Reactions to the Japanese earthquake last week have been fairly predictable so far in the financial markets – equities have sold off sharply with shares in uranium miners falling, while natural gas futures and oil have risen. Insurance stocks have also suffered but Japanese builders have gained. For forex traders the picture is still unclear as this risk aversion in equities has, so far, not translated into any meaningful US dollar strength. Indeed, the dollar index continues to fall and trade in the 76 region and is now perilously close to last November’s low of 75.63. This level is also key because should prices hold then we could see the formation of a strong double bottom pattern on the weekly chart and perhaps the start of a renaissance for the US dollar.
For the Yen, many traders are looking to the earthquake that destroyed Kobe in 1995 where it was a case of short the dollar yen and expect a bumpy ride. However, the Kobe earthquake was in January whereas the present disaster has happened just before the end of Japan’s fiscal year which normally means the repatriation of profits earned overseas. These overseas earnings must be converted back into Yen, as exporting manufacturers top up their profits in Tokyo, and such flows have usually resulted in a boost to the Yen. However, to these flows must be added the cost of rebuilding after this present disaster which, according to experts, the cost of rebuilding is likely to require the sale of some $1.25 trillion in offshore assets adding further upwards pressure on the currency. However, the BOJ has already stepped into the market and indicated that it will do whatever is necessary to rein in the strength of its currency.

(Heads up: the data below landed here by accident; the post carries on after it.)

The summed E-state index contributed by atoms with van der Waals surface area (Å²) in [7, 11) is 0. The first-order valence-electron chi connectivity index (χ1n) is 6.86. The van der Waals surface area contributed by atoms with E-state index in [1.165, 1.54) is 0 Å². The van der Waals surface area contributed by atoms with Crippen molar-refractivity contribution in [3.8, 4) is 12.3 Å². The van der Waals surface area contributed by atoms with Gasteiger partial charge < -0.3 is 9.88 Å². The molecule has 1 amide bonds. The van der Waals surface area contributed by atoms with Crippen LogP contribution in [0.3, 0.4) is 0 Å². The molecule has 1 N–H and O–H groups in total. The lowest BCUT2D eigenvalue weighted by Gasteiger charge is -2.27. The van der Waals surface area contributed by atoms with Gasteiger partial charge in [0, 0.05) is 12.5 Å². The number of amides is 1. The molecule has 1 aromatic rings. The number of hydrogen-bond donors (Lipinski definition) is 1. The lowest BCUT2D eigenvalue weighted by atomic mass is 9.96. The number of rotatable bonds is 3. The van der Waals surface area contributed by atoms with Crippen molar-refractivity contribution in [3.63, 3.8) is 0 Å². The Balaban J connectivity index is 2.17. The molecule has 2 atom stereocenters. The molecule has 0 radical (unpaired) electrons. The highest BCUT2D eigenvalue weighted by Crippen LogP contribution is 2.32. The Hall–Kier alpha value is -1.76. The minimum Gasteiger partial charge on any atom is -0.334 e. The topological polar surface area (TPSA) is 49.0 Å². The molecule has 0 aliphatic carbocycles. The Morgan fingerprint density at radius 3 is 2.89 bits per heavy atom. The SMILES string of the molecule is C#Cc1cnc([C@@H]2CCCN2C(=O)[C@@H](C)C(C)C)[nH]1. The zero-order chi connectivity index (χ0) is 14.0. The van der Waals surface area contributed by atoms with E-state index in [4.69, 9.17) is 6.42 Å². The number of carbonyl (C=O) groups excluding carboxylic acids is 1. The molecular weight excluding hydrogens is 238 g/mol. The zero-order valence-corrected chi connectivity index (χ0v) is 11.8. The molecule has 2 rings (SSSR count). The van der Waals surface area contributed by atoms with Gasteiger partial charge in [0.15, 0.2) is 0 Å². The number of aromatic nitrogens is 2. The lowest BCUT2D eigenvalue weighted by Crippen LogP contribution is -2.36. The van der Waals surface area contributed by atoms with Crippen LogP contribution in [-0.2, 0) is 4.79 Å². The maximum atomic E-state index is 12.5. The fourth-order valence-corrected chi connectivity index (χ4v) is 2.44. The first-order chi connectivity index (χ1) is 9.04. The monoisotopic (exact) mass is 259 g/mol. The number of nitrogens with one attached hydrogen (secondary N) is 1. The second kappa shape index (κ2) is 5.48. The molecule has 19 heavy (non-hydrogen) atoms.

At the moment currency markets cannot make up their minds whether to trade the yen on the back of further BOJ stimulus, implying a weaker Yen, or as a safe haven implying a stronger yen. In the short term the result of this indecision will be much greater volatility but medium term the bias is likely to be a weaker Yen given the BOJ’s determination to protect the Japanese export market as the country endeavours to recover from the catastrophic events of the past week.